Directorio Deco by Gloria Gonzalez

Directorio Deco

A weekend in Cordoba (Spain)

Last month I spent the perfect weekend getaway in Cordoba (Andalusia) a city I highly encourage you to visit. Since I often receive Instagram messages and emails asking me for tips of where to stay or where to visit in Spain I’ve decided to share in this post a few Cordoba favourites so you can easily plan your next Spanish escape.

Getting there

You can fly to Malaga and take the train to Cordoba (it takes 1 hour approximately) or you can drive there (about 1h 45 minutes drive) If you are in Madrid you can take the high-speed train to Cordoba (it takes less than 2 hours!)

To stay

I stayed at Las Casas de la Juderia which is a hotel I was longing to visit for years. Boasting an ideal location in the old town, the hotel’s doors open out to the Jewish Quarter, just in front of the Alcázar de los Reyes Cristianos, the Royal Stables and the Caliphal Baths. Cordoba’s Mosque-Cathedral is just 200 metres away. For most of its long history, it has been a stately home, having belonged to noble families. Its repurposing as a hotel was overseen by Ignacio Medina Fernández de Cordoba, Duke of Segorbe, and Alonso Moreno de la Cova y Silva, who strove to respect the building’s history and architecture. The current owners, Pedro Fernández-Salvador Fernández de Heredia and his wife, Cordovan writer María Martínez-Sagrera Martín, preserve these noble houses and their centuries-old history with utmost care.

The small details make all the difference. In its 64 rooms, you may find original and authentic period materials in the furniture, decoration and artwork, especially the “Cordobán” – tanned leather adorned with handcrafted reliefs and painted imagery.

In Las Casas de la Judería de Cordoba no two bedrooms are alike. Each one is special, providing its own unique experience.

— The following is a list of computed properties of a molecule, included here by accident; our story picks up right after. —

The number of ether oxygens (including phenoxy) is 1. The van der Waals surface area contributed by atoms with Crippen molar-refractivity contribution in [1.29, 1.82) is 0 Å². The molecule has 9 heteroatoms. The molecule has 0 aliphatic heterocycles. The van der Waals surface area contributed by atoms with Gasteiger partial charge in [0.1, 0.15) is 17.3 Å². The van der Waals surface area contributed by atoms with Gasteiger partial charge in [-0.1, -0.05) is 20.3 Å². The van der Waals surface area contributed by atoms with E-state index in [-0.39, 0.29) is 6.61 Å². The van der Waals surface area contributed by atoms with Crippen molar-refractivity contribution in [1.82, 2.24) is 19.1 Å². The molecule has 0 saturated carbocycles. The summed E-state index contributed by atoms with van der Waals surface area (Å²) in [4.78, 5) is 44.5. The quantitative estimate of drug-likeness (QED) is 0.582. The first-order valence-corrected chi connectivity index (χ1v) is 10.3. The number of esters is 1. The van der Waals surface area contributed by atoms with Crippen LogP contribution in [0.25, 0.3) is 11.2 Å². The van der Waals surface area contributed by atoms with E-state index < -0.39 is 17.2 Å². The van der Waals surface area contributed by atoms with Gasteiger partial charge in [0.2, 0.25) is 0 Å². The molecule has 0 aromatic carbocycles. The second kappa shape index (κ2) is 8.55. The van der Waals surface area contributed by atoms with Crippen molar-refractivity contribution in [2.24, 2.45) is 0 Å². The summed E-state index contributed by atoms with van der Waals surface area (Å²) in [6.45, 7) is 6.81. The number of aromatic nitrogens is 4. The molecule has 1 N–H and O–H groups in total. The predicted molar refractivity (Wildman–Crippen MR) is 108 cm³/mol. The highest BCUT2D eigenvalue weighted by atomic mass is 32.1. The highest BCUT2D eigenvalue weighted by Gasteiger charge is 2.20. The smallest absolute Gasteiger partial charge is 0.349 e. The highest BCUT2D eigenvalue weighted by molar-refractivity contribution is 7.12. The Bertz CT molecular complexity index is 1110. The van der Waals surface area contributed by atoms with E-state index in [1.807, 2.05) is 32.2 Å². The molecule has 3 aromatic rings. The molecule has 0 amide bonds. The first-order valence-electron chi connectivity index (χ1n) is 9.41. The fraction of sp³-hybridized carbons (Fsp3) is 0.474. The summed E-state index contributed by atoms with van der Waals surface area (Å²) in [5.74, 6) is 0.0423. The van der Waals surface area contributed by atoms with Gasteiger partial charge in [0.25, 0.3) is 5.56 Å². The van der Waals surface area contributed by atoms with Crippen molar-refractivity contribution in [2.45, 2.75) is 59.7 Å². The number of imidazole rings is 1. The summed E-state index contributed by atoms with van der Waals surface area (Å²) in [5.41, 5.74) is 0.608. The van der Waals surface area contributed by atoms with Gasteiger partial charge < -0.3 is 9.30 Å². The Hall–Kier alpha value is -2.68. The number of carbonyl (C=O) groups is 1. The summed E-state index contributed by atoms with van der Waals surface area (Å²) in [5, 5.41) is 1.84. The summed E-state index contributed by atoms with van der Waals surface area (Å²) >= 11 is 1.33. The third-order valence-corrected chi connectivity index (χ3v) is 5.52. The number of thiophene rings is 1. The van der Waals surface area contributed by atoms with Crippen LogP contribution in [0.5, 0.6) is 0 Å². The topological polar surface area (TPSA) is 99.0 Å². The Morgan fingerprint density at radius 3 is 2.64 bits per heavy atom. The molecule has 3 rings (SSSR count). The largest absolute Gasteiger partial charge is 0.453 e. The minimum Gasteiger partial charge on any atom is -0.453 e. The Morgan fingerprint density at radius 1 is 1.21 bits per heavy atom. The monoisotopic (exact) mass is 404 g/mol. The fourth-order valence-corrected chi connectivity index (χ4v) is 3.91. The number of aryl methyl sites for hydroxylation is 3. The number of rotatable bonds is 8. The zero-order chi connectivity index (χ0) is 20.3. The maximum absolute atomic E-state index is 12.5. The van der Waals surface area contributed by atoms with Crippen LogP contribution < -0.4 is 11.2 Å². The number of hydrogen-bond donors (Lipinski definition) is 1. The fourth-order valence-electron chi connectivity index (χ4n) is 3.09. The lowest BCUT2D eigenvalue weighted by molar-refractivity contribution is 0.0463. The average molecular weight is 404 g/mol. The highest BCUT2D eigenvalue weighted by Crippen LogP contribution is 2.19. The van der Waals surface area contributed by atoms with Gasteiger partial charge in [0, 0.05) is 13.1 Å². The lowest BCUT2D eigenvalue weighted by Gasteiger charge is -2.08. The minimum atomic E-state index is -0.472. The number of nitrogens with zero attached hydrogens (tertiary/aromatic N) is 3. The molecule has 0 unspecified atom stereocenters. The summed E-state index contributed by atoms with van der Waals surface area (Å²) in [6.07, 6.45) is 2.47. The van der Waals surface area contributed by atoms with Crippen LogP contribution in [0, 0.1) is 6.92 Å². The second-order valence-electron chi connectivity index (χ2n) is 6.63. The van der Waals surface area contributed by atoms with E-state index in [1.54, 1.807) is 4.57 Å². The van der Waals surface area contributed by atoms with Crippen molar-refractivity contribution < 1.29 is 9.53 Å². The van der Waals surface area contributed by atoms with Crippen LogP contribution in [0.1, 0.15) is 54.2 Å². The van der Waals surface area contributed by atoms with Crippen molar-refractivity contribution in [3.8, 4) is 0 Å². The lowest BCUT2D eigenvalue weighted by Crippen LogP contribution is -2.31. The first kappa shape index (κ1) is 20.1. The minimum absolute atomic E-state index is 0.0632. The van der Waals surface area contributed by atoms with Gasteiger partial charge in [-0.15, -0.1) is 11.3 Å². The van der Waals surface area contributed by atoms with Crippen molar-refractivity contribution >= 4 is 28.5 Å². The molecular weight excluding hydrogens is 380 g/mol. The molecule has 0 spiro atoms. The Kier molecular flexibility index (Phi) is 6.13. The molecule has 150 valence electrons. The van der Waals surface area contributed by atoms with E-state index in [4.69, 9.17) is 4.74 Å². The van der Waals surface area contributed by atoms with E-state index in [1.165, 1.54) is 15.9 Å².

Stepping through their doors is like entering a miniature Córdoba; a journey into the visual past that still retains all the amenities expected of a modern hotel. The rooms are spread across winding and labyrinthine corridors and courtyards which lead to Roman ruins, intimate alcoves and whispering fountains.

The hotel is itself a joining of several historic houses, mainly La Casa Palacio de las Pavas. It contains Mudejar and Renaissance style patios, and a garden with a swimming pool and large terraces with views over the Mosque, including some reserved for private use in the most exclusive rooms.

To Visit

Córdoba has the second largest Old town in Europe, the largest urban area in the world declared World Heritage by UNESCO. Within walking distance from Las Casas de la Juderia you will find The Mosque-Cathedral and The Alcazar. They are both a great example of Córdoba’s rich past and the coexistence of Jews, Christians and Muslims.

Go to the Museo de Bellas de Artes de Cordoba to see one of my favourite paintings ever –  ‘Bodegon con naranjas by Rafael Romero Barros (1863)

In the same building, you’ll find a museum dedicated to renown Spanish artist Julio Romero de Torres (the son of the author of the painting shown above)

One of the places I enjoyed visiting most was  El Palacio de Viana a stunning Renaissance palace with 12 beautiful, flower-filled patios. Occupied by the Marqueses de Viana until 1980, this large building is a little gem. You can just walk around the lovely patios or take a guided tour to see the interior as well.

 

The Courtyards of Cordoba

Due to the hot and dry climate, the homes of Cordoba were built with a central patio even back in the days of the Romans. This tradition was continued by the Moors and persists in many homes today. Filling the central patio with plants and water features has always been a way to keep local homes cool. But patio decorations ended up taking on a life all its own and at some point, someone realised that these hidden treasures were just too good to be kept tucked away behind heavy doors and iron grates. So, once a year, the doors open and everyone is invited in to see the wonders of Córdoba’s patios.

These patios not only offer a visual feast of colourful flowers, stone mosaics and ceramic decorations but also bring out the classic scents of Córdoba; jasmine and orange blossom mixed with a myriad of scents from the many other flowers and plants found in the region.

Cordoba celebrates the ‘Festival de los Patios’ (Courtyard festival) in May ( usually during the second and third week) and it’s a great opportunity to discover all the beautiful hidden courtyards in Cordoba. In this festival, that has been taking part since 1921, the courtyard owners compete for the best patio in town.

To eat

There are plenty of great places to eat in Cordoba but if I have to choose one I recommend Bodegas Campos a charming traditional restaurant with a great atmosphere.

To Shop